Remember, adequate records will save headaches and money later. 

Resolution #3: Be Prepared for Regulatory Inspections and Audits

DCC Inspections

If your business was not one of many to undergo inspection in 2021, we strongly recommend that you prepare for a likely increase in DCC inspections this year. 

Here are some tips to prepare for a regulatory inspection and audit: 

  • Conduct a third-party audit of your licensed premises to identify any deficiencies or observations. We recommend conducting a third-party audit at least once annually and completing internal audits quarterly utilizing the DCC's Inspection Checklist or a custom checklist prepared for you by VS

  • Prepare all managers for regulatory inspections or appoint an on-duty designated staff person to handle if a manager is not at the facility

  • Make sure all employees are prepared to cooperate with DCC personnel, law enforcement officers, and personnel from any other state or local regulatory body performing an inspection

  • On a quarterly basis, all onsite managers should review, at minimum, the following:

    • The location of all state and local business licenses, sales tax licenses, floor plans, fire safety permits, alarm system permits, equipment licenses, etc.

    • The location of all required books and records, including Visitor Access Logs, SOPs, and contracts

    • The process for utilizing the surveillance system, including playback of a specific date and time range, taking screenshots, locating all cameras throughout the facility, and printing a still image

    • The protocol for authorizing access to the facility for all visitors, including regulators or enforcement

    • The standards set for inventory management

California Department of Tax and Fee Administration (CDTFA) Audits

When preparing for an audit, take time to gather and organize supporting documents and identify discrepancies and gaps in information before meeting with the auditor. If you have been selected for a CDTFA cannabis audit, prepare with your CPA and keep the following in mind:

  • Make sure data matches. Ensure tax returns and supporting documentation, including Metrc, are aligned

  • Assemble all your primary sources of data (income tax returns, sales tax returns, and all other returns filed with the CDTFA, including the worksheets and supporting schedules used to prepare the electronic cannabis tax returns, books of account, and sales summaries from POS)

  • Additional records requested by the CDTFA include:

    • Original documents that support the entries to your books, including invoices, cannabis manifests, credit memos for returned product, bank statements, cash distribution records, copies of all cash payout receipts and merchant account statements

    • Records that support any transactions where the cultivation tax or the excise tax was not collected or remitted, preferably with affirmation from the remitting licensee

    • Worksheets used to calculate the average market price of the cannabis or cannabis product

    • Records that support the destruction of cannabis or cannabis products

    • Inventory records of all cannabis purchased and distributed (Metrc data is acceptable)

    • Copies of contracts that support agreements with other licensees

    • Copies of cannabis license(s) and the application(s) submitted to the DCC for licensure

  • Review invoices for mistakes prior to meeting with the auditor, so you are prepared to provide additional context if necessary

  • Auditors prefer electronic data because it is easy to work with and manipulate into their audit reports. Keep within the scope of the request, but if it is possible to provide electronic data, you will want to do so in most circumstances

  • CDTFA audit methods:

    • Examination of General Ledger Accounts

    • Examination of General Journal

    • Examination of Cash Receipts and Disbursements Records

    • Examination of Accounts Receivable Ledger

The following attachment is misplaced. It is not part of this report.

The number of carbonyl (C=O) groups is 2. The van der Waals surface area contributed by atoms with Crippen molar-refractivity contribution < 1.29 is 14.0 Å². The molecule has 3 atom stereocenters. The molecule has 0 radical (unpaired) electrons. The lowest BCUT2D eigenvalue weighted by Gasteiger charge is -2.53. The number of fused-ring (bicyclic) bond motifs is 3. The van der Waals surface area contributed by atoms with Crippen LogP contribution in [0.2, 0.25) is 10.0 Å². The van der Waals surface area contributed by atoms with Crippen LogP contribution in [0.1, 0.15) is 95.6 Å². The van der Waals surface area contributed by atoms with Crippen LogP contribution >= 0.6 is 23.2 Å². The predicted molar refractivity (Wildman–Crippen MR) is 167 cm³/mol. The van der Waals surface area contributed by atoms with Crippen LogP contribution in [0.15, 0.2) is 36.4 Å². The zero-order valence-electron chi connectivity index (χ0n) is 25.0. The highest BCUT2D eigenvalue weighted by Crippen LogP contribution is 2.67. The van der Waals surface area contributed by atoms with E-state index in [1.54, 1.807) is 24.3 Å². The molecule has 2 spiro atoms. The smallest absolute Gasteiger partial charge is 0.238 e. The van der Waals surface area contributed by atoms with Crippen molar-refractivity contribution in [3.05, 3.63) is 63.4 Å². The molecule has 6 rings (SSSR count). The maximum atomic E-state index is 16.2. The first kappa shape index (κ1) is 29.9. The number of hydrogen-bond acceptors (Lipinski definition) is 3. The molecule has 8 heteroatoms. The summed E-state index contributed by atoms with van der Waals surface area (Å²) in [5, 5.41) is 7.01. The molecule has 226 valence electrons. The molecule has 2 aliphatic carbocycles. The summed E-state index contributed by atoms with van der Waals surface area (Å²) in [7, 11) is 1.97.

• Examination of Purchase Journal

  • CDTFA will contact third parties for information. The agency has the authority to obtain information about taxpayers from various sources, including other state agencies, businesses, wholesalers, and data houses. Some of this information may include third-party proprietary data that cannot be shared with the taxpayer who is under audit

Resolution #4: Increase Industry Participation and Advocacy

In Fall 2021, the DCC adopted regulations through its emergency rulemaking process which provided only a brief public notice and comment period. We anticipate that the DCC will commence one or more regular rulemakings with a 45-day opportunity for public comment sometime in the second half of 2022. We strongly encourage participation and advocacy in the rulemaking process. Please reach out to the VS California Licensing and Regulatory team if there are topics of interest to your operations or business model. We will keep you apprised of relevant regulatory rulemaking developments and alert you of opportunities for public comment. 

Unfortunately, despite years of hard-fought campaigns, the state’s regulations and tax policies in 2022 are not optimized to support a robust and equitable cannabis industry. We must continue to advocate for equitable, business-friendly policies that safeguard public health and safety. While this remains an uphill battle, our voices are stronger when unified with a common purpose. 

Resolution #5: Develop a Coordinated Compliance Plan 

Compliance is essential for cannabis business success in the highly regulated California cannabis industry. Establishing a coordinated compliance plan and standard documentation will create efficiencies and consistency that will not only impact your bottom line by streamlining operations, but also by avoiding unnecessary crises and fines. As mentioned in Resolution # 3, we expect enforcement to increase now that the DCC regulations have been released. Are you prepared for a DCC inspection or CDTFA audit?

VS offers an efficient approach for cannabis compliance and license renewal needs, helping you to thrive in this highly complex regulatory environment. We'll provide you with understandable and actionable guidance on state and local cannabis laws and regulations to help you enact best practices in your facilities, empower you to work efficiently with regulators, and minimize enforcement actions, violations, inquiries, audits, and investigations. Our team will work with your investors, owners, key employees, and other stakeholders to answer complex compliance questions. We leverage our national scale and unparalleled industry experience to provide subject-matter expertise, insights into enforcement trends, and clarity on the intent and evolution of laws and regulations. As the California cannabis industry continues to evolve, so will VS’s approach to assisting your business. 

View our cannabis compliance services and please reach out with any questions.